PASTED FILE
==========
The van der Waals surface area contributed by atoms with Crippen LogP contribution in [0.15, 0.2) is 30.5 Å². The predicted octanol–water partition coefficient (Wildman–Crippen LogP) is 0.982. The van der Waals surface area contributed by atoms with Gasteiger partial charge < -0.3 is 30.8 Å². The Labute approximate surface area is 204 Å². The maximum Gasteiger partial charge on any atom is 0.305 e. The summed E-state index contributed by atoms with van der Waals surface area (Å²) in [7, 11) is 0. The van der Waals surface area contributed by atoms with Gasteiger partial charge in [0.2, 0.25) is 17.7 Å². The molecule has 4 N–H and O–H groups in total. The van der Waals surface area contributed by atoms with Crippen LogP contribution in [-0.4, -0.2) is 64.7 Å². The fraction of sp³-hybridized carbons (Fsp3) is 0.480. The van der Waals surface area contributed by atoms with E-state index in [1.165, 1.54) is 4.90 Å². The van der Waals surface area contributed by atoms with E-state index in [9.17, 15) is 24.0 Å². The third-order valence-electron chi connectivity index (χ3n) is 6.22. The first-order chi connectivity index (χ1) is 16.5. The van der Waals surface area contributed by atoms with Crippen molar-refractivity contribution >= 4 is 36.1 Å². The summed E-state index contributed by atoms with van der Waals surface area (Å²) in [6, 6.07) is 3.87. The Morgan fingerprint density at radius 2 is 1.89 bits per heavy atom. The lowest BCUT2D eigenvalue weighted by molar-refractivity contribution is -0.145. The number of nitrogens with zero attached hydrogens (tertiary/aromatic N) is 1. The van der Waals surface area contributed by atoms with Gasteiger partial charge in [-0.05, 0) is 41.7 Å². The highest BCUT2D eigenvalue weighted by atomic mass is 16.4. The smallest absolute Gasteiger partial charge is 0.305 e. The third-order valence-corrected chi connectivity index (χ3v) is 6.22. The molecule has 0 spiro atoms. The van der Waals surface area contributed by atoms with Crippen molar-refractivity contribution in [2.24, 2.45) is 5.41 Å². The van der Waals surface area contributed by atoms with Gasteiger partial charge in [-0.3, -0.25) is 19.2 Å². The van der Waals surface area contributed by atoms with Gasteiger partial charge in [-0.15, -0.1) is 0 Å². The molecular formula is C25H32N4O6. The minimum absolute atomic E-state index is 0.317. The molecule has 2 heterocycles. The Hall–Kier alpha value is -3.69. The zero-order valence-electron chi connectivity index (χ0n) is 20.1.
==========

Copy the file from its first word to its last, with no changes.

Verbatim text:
The van der Waals surface area contributed by atoms with Crippen LogP contribution in [0.15, 0.2) is 30.5 Å². The predicted octanol–water partition coefficient (Wildman–Crippen LogP) is 0.982. The van der Waals surface area contributed by atoms with Gasteiger partial charge < -0.3 is 30.8 Å². The Labute approximate surface area is 204 Å². The maximum Gasteiger partial charge on any atom is 0.305 e. The summed E-state index contributed by atoms with van der Waals surface area (Å²) in [7, 11) is 0. The van der Waals surface area contributed by atoms with Gasteiger partial charge in [0.2, 0.25) is 17.7 Å². The molecule has 4 N–H and O–H groups in total. The van der Waals surface area contributed by atoms with Crippen LogP contribution in [-0.4, -0.2) is 64.7 Å². The fraction of sp³-hybridized carbons (Fsp3) is 0.480. The van der Waals surface area contributed by atoms with E-state index in [1.165, 1.54) is 4.90 Å². The van der Waals surface area contributed by atoms with E-state index in [9.17, 15) is 24.0 Å². The third-order valence-electron chi connectivity index (χ3n) is 6.22. The first-order chi connectivity index (χ1) is 16.5. The van der Waals surface area contributed by atoms with Crippen molar-refractivity contribution >= 4 is 36.1 Å². The summed E-state index contributed by atoms with van der Waals surface area (Å²) in [6, 6.07) is 3.87. The Morgan fingerprint density at radius 2 is 1.89 bits per heavy atom. The lowest BCUT2D eigenvalue weighted by molar-refractivity contribution is -0.145. The number of nitrogens with zero attached hydrogens (tertiary/aromatic N) is 1. The van der Waals surface area contributed by atoms with Gasteiger partial charge in [-0.05, 0) is 41.7 Å². The highest BCUT2D eigenvalue weighted by atomic mass is 16.4. The smallest absolute Gasteiger partial charge is 0.305 e. The third-order valence-corrected chi connectivity index (χ3v) is 6.22. The molecule has 0 spiro atoms. The van der Waals surface area contributed by atoms with Crippen molar-refractivity contribution in [2.24, 2.45) is 5.41 Å². The van der Waals surface area contributed by atoms with Gasteiger partial charge in [-0.3, -0.25) is 19.2 Å². The van der Waals surface area contributed by atoms with Gasteiger partial charge in [-0.15, -0.1) is 0 Å². The molecular formula is C25H32N4O6. The minimum absolute atomic E-state index is 0.317. The molecule has 2 heterocycles. The Hall–Kier alpha value is -3.69. The zero-order valence-electron chi connectivity index (χ0n) is 20.1.